‘A shot in the foot’, by José Antonio Bueno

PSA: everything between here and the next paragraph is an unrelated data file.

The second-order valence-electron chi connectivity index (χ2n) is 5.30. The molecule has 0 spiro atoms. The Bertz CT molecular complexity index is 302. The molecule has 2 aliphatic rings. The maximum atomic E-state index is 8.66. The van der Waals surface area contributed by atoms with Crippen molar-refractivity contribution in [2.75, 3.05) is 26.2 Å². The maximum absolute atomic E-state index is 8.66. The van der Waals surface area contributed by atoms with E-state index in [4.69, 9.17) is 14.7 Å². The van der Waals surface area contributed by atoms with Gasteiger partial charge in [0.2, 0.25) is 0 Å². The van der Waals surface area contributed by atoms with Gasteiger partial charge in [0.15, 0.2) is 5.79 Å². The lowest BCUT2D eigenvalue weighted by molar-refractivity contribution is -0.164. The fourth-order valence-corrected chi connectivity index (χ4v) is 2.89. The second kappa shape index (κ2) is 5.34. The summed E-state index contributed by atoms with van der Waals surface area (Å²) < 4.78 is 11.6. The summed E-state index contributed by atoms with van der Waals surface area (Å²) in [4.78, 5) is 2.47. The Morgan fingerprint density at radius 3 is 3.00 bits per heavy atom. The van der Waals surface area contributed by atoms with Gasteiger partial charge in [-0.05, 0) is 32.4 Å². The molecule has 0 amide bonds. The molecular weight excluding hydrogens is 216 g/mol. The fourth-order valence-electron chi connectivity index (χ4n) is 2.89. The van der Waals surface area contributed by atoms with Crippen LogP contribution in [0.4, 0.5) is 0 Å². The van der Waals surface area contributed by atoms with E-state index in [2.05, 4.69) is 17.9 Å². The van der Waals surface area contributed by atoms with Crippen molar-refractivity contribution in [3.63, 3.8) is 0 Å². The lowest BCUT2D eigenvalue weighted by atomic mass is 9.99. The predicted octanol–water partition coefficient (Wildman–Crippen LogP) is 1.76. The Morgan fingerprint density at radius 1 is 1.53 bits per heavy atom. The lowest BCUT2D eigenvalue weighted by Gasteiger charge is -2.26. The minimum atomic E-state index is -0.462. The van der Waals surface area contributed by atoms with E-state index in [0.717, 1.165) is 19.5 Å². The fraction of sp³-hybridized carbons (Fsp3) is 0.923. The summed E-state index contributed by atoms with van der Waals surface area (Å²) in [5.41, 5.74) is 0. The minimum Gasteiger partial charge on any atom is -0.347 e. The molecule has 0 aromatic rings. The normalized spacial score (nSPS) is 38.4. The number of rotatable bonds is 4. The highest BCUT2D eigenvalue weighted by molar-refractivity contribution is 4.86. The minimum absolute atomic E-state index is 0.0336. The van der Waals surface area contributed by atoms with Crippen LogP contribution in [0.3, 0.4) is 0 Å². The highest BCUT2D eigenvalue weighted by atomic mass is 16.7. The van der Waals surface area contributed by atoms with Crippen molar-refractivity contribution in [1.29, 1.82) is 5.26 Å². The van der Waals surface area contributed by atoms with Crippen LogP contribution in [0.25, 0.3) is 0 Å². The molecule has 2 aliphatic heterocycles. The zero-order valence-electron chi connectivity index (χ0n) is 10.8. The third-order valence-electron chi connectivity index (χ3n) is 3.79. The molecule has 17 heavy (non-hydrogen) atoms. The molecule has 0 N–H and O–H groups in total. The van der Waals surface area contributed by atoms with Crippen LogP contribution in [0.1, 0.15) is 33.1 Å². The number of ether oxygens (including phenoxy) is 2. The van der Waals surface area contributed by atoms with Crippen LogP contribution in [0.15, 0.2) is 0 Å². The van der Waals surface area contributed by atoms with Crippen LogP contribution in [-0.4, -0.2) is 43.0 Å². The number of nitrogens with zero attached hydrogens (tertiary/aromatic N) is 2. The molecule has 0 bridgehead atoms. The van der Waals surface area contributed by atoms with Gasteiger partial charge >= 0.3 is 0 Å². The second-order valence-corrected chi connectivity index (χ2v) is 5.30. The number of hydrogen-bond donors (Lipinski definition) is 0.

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Europe has long since lost the north in the Ukraine war. We are engaging halfway – to do so fully would be suicide – and the sanctions are more against us than against Russia. We buy less gas and oil, it is true, but at a much higher price than before. We have reduced, since the beginning of the invasion, the purchase of energy from Russia by 15%, but we have paid it 90% more than last year. Hip Hip Hooray. The sanctions, as they are being implemented, show that they only serve to harm the interests of European companies and citizens. Putin and his regime have not moved from their positions one millimeter. What’s more, all the fuss we’re making with the reduction of energy consumption strengthens Russia’s position, because it sees that European citizens are increasingly angry with their negligent leaders, unable to find solutions, they only put up patches. Sanctions are more likely to topple some European leader than Putin. Europe’s position in this conflict borders on the grotesque, since its actions are turning it into the weakest party, while the United States is the strongest. The Russian economy has suffered somewhat, but not too much, and the ruble has appreciated notably against the euro and the dollar. This is possible because the world no longer revolves around Europe and Russia continues to export to China, India and a large number of countries in Africa and Latin America, since the restrictions and sanctions are only applied by the United States, which has an energy surplus despite its very high consumption because it has no problem in using fracking or nuclear energy, and Europe, which with a large energy deficit does nothing but limit itself, closing coal and nuclear power plants and arguing that fracking is too aggressive with nature, as if other activities were not. Now we are fighting over the route of gas pipelines to transport gas that will come to us from Algeria, the United States or Qatar, instead of Russia. And all this to tickle Putin, because the “hardships” that the Russian population is made to go through are not, far from it, enough to make them rise up against their leaders, rather they unite them by exacerbating a nationalist sentiment which obviously exists in Russia. Mining, oil, chips, pharmaceuticals or textiles endure without major problems. Industrial production in Russia fell by only 0.5% in July, a figure that becomes positive if it is seasonally adjusted. To the question of what are sanctions for? the answer is simple, to impoverish and weaken the European Union, for nothing more. Since, fortunately, neither the European Union nor the United States want to enter the war, what we should do is force the parties to negotiate a pragmatic and reasonable peace agreement. When Russia recaptured Crimea in 2014, the world looked the other way. Crimea was handed over to the then Ukrainian Soviet Socialist Republic in 1954 by Khrushchev, when he was General Secretary of the CPSU, for the simple reason that he was Ukrainian. The war in Donbas did not start six months ago, but since 2014 Ukraine has been crushing pro-Russian separatists. If we understand that nothing is absolute black or white and that nuances are important, it is very possible that a peace agreement acceptable to all could be reached, making it clear to both that it is best to negotiate. If we insist on arming one side that cannot win even though it has now regained positions and sanctioning the other “a little” with a result that clearly harms the interests of European citizens, we will only succeed in prolonging the suffering of those who are at war and uselessly socialize this pain with a European Union that does nothing but weaken with each passing day, whitewashing regimes like Maduro’s or Iran in exchange for some energy. As time goes by, the European leaders will fall from their armchairs one by one, who knows if the first will be the Prime Minister of Finland, an easy target for those who want to destabilize a new NATO country. Now that the military balance seems altered and China and India have shown their “concern about the conflict”, it would be a good time to sit down with the parties and force them to negotiate. I imagine that China must be watching what happens by eating popcorn, if the Chinese like popcorn. Europe is committing suicide and the United States is afraid of an adversary much less powerful than China. The conquest of Africa and Latin America is a fact and the day China wants to take a step forward in Taiwan, Japan, Korea or wherever, it already knows how the West reacts, clumsily and self-harming. And all for having low cost leaders.



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